“I took the district line across London, squeezed into my little suit, with all of the other suits of Bengalis and Pakistanis. Sounds funny but racists never seem to notice other white people.”
Admittedly, I was a little sceptical about this book. Be it that Hate is an autobiography by ex-National-Front-administrator-turned-anti-fascist Matthew Collins, I had inkling that there was going to be an overly-apologetic and guilt-ridden feel to the writing, in an attempt to emphasise the author’s change of heart and alliance with the Searchlight organisation.
Although, expectedly, in odd areas there seems to be a swaying bias (“I’d fumbled and skirted around the issue when Searchlight asked me but now, having to think clearly, it’s obvious he was dangerous,” (pg.225)), thankfully, Collins refuses to dress up his involvement with the despicable NF throughout his younger years.
For the most part, his story intertwines his new-found beliefs with his old ones for some intriguing reading. His running commentary of violent confrontations with “Pakis” and blacks, and his developing hatred for minorities influenced by the thugs around him, is particularly shocking and brutally honest; as is his descriptions of the fascists preying upon the apathy of broken-down, working-class neighbourhoods that seemingly have no way forward.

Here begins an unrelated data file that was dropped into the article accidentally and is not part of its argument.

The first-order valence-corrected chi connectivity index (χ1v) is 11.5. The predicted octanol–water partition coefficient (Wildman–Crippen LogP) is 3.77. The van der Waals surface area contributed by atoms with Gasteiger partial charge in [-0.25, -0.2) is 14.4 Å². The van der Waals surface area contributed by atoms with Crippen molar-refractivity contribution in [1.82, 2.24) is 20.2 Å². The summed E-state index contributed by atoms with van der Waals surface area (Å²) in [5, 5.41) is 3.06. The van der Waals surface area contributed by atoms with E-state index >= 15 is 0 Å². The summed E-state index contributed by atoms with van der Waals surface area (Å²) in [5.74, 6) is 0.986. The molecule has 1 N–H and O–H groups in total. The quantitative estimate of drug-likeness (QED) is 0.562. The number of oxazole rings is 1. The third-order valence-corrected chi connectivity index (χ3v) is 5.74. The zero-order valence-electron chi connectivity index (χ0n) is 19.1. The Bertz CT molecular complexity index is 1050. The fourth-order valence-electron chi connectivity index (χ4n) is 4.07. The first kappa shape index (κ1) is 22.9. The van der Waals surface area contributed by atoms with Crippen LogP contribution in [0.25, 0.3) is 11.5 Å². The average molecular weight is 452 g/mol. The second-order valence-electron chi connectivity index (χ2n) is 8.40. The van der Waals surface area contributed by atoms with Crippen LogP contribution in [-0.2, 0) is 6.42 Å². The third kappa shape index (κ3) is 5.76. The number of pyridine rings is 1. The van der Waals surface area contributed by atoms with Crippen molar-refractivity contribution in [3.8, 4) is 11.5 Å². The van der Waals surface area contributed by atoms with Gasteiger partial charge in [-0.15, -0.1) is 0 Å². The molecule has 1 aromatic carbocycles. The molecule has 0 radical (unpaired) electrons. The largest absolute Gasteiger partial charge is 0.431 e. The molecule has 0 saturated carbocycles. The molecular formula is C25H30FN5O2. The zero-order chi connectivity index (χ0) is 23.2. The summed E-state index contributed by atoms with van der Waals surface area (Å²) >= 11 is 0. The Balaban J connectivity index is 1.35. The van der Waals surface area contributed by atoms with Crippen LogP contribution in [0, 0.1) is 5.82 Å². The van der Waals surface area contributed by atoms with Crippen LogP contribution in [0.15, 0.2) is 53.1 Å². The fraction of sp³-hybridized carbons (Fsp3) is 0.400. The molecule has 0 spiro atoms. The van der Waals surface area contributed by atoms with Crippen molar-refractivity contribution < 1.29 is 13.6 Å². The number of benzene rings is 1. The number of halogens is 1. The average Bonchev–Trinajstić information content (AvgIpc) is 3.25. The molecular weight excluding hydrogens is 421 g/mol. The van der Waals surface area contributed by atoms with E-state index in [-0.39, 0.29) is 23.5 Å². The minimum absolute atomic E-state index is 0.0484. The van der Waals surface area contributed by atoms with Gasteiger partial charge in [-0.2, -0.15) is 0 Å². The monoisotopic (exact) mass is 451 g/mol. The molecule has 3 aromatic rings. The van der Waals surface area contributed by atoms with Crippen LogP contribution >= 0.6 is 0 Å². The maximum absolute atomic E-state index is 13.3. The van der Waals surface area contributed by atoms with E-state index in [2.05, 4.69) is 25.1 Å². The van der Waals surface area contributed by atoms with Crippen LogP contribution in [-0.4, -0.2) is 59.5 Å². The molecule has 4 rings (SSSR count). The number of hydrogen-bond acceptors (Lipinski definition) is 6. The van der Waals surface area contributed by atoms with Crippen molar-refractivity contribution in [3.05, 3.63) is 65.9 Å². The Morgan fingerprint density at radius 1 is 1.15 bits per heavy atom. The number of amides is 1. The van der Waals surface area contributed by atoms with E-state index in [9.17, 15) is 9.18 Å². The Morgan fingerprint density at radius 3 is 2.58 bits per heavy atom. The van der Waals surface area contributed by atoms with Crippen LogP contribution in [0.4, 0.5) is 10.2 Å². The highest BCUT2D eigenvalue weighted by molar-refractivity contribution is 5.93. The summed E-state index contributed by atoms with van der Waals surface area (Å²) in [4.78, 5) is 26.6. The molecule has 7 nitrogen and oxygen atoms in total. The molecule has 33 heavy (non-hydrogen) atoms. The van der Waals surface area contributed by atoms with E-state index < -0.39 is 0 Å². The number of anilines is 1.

Although most antifas are already aware that fascists are vicious psychopaths looking for someone to blame for their troubles, what’s perhaps most notable here is the differences between The BNP and NF, and the conflict between the two, which Collins touches upon with considerable insight. Though both organisations are equally as bad as one another, the author notes how The BNP disguise(d) its racism with pseudo-intellectual ideas on nationalism; while The NF was openly concerned with racism and anti-Semitism, and virtually disbanded as a result.
Whether The NF or BNP, Collins views the fascist organisation as an ensemble of violent, loudmouth, cocaine-snorting drunks, who are more concerned with instilling fear and anxiety within local communities than actual politics. His decisions to denounce The NF with cold, hard facts in the aftermath of the confrontations is convincing (“The National Front was only formed in 1967, how could it break into the political system that had only served two parties for hundreds of years?” (pg.38)) and serves as the main theme that fascism brings hope to no one.
Hearing that members meet with police and court disciplinary on a regular basis, and that their “masculine” actions are somehow democratic (“We were free to smoke and fart at will,” (pg.63)), may not come as a surprise or prove comfortable to all readers, but Hate is still a very commendable confession of one man who now seeks to make a positive difference within society.
(C) Andy Carrington 2011.